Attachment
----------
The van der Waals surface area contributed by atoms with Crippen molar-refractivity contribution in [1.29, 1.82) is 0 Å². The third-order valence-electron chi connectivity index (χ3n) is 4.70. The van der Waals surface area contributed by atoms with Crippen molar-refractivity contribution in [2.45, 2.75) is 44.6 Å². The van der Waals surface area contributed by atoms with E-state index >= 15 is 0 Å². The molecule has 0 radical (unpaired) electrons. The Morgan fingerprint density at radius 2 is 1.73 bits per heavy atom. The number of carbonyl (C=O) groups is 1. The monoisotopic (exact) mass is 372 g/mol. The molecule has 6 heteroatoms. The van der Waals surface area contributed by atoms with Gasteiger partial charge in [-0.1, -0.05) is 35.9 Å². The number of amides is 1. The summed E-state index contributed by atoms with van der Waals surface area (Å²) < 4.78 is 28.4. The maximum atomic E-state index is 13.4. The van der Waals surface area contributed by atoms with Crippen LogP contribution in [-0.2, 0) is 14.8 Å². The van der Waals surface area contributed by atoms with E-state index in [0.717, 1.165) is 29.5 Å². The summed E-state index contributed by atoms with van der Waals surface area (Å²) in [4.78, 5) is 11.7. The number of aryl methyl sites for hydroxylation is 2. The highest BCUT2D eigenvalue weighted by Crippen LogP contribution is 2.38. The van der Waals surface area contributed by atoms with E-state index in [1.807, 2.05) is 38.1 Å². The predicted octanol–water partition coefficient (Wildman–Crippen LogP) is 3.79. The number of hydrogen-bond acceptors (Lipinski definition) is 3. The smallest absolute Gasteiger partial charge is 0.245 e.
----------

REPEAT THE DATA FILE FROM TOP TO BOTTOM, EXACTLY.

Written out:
The van der Waals surface area contributed by atoms with Crippen molar-refractivity contribution in [1.29, 1.82) is 0 Å². The third-order valence-electron chi connectivity index (χ3n) is 4.70. The van der Waals surface area contributed by atoms with Crippen molar-refractivity contribution in [2.45, 2.75) is 44.6 Å². The van der Waals surface area contributed by atoms with E-state index >= 15 is 0 Å². The molecule has 0 radical (unpaired) electrons. The Morgan fingerprint density at radius 2 is 1.73 bits per heavy atom. The number of carbonyl (C=O) groups is 1. The monoisotopic (exact) mass is 372 g/mol. The molecule has 6 heteroatoms. The van der Waals surface area contributed by atoms with Gasteiger partial charge in [-0.1, -0.05) is 35.9 Å². The number of amides is 1. The summed E-state index contributed by atoms with van der Waals surface area (Å²) < 4.78 is 28.4. The maximum atomic E-state index is 13.4. The van der Waals surface area contributed by atoms with Crippen LogP contribution in [-0.2, 0) is 14.8 Å². The van der Waals surface area contributed by atoms with E-state index in [0.717, 1.165) is 29.5 Å². The summed E-state index contributed by atoms with van der Waals surface area (Å²) in [4.78, 5) is 11.7. The number of aryl methyl sites for hydroxylation is 2. The highest BCUT2D eigenvalue weighted by Crippen LogP contribution is 2.38. The van der Waals surface area contributed by atoms with E-state index in [1.807, 2.05) is 38.1 Å². The predicted octanol–water partition coefficient (Wildman–Crippen LogP) is 3.79. The number of hydrogen-bond acceptors (Lipinski definition) is 3. The smallest absolute Gasteiger partial charge is 0.245 e.